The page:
• They have education and a means of preserving learning (because a single generation can’t learn everything it needs to learn in order to build a spaceship)
  • This suggests they’re capable of appreciating past and future tense of time (not necessarily a given) and it suggests they age and die (also, not necessarily a given)
  • If they’re here then they’re capable of empathy because they aren’t warlike nor attempting to contact us directly when they’ve encountered us.  They put themselves in our position (hell, this may also suggest they’ve BEEN in our position)
  • Considering just the existence of the spaceship suggests they’re accomplished in language, logic, mathematics, metallurgy (which also suggests other skills like mastering fire, mining, etc), measurement, electrical engineering, locomotion (whatever matter to energy propulsion system they use), medicine, agriculture (they need a way to sustain themselves away from their world which suggests coming up with excess food for a long trip or being able to continually produce food during the trip), government (some kind of collective effort is needed for many of these)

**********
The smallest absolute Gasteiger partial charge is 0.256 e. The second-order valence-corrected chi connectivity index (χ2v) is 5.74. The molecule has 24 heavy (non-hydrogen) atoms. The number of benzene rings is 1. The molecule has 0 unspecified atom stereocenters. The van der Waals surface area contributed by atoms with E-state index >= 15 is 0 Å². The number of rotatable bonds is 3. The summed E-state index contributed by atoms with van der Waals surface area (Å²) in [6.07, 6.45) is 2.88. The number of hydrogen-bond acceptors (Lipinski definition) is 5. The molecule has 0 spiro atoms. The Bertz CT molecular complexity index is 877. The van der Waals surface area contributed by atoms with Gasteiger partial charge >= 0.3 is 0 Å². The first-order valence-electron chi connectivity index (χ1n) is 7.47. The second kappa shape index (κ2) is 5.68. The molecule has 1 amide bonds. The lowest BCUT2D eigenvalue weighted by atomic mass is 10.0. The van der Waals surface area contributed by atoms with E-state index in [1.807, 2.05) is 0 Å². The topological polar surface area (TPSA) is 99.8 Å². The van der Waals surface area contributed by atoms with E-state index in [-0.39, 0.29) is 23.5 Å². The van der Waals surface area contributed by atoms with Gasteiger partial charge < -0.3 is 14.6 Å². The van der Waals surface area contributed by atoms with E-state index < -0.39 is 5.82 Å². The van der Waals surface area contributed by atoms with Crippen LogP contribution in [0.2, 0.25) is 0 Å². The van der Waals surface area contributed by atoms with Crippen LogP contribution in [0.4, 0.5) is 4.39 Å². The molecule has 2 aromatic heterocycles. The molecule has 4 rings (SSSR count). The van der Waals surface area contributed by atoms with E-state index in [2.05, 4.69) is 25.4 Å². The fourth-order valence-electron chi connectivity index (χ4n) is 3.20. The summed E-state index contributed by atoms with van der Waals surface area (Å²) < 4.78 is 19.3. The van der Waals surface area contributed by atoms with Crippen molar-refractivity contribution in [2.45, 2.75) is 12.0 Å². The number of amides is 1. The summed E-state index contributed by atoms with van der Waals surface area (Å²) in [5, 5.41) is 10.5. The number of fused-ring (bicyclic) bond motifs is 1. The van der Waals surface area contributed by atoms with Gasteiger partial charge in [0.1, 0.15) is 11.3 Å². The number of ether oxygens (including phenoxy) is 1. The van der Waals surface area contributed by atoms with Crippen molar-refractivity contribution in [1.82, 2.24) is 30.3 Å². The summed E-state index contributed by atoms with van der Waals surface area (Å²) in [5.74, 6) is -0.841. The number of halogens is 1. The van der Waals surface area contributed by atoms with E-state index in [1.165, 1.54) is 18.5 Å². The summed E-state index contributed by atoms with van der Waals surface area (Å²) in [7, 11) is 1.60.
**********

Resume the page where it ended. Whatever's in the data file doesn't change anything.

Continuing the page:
• If you consider just the metallurgy aspect then you can infer they’re not the only species on their planet as evolutionary forces existed for them to be pushed in the direction of discovery of something durable and more workable than the rocks they almost certainly found around themselves early in their existence.  Being a hunted species is a powerful competitive force and leads one to try and develop better and more effective weapons with which to defend oneself.  Mining (the way they get metals) suggests there is a fuel source for fire and that they had achieved some system wherein some individuals had time to take from food provision to turn to curiosity and discovery of raw materials they could turn into metal.